The Unicorn has proved to be an effective scorer as a trailer, but not the type of trailer you would think.
Transition basketball is supposed to be fast. Secure the basketball, make the quick outlet pass, and attack the basket in breakneck speed. The advantage of pushing the ball down the court is to capitalize on mismatches, or odd men rushes, to borrow a hockey term. The attacking team forces the defense to make quick decisions, and in the process, creates favorable cross-matches–back-peddling defenders finding the closest player to guard instead of their ideal match up.
In transition, as athletic bodies sprint down the court, it is the trailer, the slow man, who sometimes gets the biggest reward. For Kristaps Porzingis, he has found a way to be effective as the slow man in a different way. Rather then trailing the fast break for easy buckets, Porzingis likes to trail in transition to a half-court set.
Let me explain.
Transition basketball is supposed to be fast, but that doesn’t mean it has to be a track meet. Fast basketball can manifest from half-court set-ups that create early shot clock looks. Surprisingly, Kristaps has not been very effective as a trailer in traditional transition play–last season, he shot 19-for-45 in these situations (ranked 41st percentile in points per possession). But when shooting the basketball early in the shot clock (between 18–22 seconds), he was deadly: 19-for-36 last season.
Kristaps has found a unique advantage by acting as a trailer in transition to the half-court offense. As the Knicks bring the ball up the court to start their normal offense, Porzingis lags behind, letting the opposing bigs react to the ball action, loosening space on KP, who then steps across the halfcourt line and drains a three. The genesis of this play sort of came from Phil Jackson (yes, Phil Jackson). Phil talked to Porzingis about taking more trailer threes in transition before Training Camp last season:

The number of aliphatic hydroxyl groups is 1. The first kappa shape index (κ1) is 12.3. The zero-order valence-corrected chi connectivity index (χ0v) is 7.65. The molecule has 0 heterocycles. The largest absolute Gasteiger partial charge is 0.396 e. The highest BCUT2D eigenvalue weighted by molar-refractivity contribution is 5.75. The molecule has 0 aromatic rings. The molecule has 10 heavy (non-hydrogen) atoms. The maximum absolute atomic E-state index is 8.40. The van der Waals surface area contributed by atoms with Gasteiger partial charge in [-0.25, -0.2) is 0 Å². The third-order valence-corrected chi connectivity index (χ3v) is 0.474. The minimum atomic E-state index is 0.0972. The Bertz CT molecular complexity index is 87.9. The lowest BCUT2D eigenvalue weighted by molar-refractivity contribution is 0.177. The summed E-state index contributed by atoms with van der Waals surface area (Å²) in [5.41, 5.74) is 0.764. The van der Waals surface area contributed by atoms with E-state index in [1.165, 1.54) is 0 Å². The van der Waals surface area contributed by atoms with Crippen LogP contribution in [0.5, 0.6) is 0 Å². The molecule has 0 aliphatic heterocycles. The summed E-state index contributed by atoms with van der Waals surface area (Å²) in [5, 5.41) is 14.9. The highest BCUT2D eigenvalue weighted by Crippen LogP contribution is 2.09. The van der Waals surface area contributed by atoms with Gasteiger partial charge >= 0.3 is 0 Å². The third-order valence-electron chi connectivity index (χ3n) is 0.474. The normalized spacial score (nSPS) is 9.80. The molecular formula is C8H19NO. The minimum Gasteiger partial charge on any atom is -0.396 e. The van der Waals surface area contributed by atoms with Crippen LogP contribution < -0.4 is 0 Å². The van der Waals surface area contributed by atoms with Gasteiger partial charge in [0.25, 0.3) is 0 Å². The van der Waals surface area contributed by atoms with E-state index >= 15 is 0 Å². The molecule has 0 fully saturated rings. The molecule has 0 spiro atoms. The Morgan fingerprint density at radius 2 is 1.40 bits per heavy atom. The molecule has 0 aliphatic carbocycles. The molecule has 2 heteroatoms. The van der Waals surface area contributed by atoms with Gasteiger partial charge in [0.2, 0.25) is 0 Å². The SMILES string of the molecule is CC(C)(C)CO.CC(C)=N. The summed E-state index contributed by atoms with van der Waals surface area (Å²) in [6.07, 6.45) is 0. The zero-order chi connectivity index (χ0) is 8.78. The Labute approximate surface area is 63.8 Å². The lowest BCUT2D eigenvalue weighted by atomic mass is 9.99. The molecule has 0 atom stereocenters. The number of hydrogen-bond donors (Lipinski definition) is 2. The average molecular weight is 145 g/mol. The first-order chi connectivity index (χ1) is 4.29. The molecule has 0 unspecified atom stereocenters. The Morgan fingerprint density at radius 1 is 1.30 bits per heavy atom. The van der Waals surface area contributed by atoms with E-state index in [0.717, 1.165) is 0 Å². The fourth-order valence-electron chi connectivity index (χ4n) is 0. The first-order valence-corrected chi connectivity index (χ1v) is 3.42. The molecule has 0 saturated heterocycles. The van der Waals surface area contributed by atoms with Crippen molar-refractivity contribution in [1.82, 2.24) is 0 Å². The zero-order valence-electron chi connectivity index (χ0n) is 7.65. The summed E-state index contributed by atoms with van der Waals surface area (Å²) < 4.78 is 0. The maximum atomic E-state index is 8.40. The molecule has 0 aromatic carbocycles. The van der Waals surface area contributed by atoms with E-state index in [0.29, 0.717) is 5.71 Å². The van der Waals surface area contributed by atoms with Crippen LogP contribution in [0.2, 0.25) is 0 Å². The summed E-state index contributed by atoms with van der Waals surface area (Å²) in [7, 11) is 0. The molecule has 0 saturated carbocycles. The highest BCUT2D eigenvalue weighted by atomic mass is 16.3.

“Last year Phil Jackson, he told me that he likes that shot,” said Porzingis. “I wasn’t so sure about it at first. It was early in the offense. I didn’t know if it was the best shot. But once we saw the percentages he said it’s a pretty good look if I get that. The bigs a lot of times, they’re giving me that space, then just take that shot.” (via NY Daily News)
What makes Porzingis a “Unicorn” is his ability to score in unique offensive play types. This is a 7’3″ big man who might have just blocked a shot on the other end, slowly walking back on offense, all so he can catch a pass 25 feet from the hoop and nail a three. Unbelievable!
— Jeffrey Bellone, columnist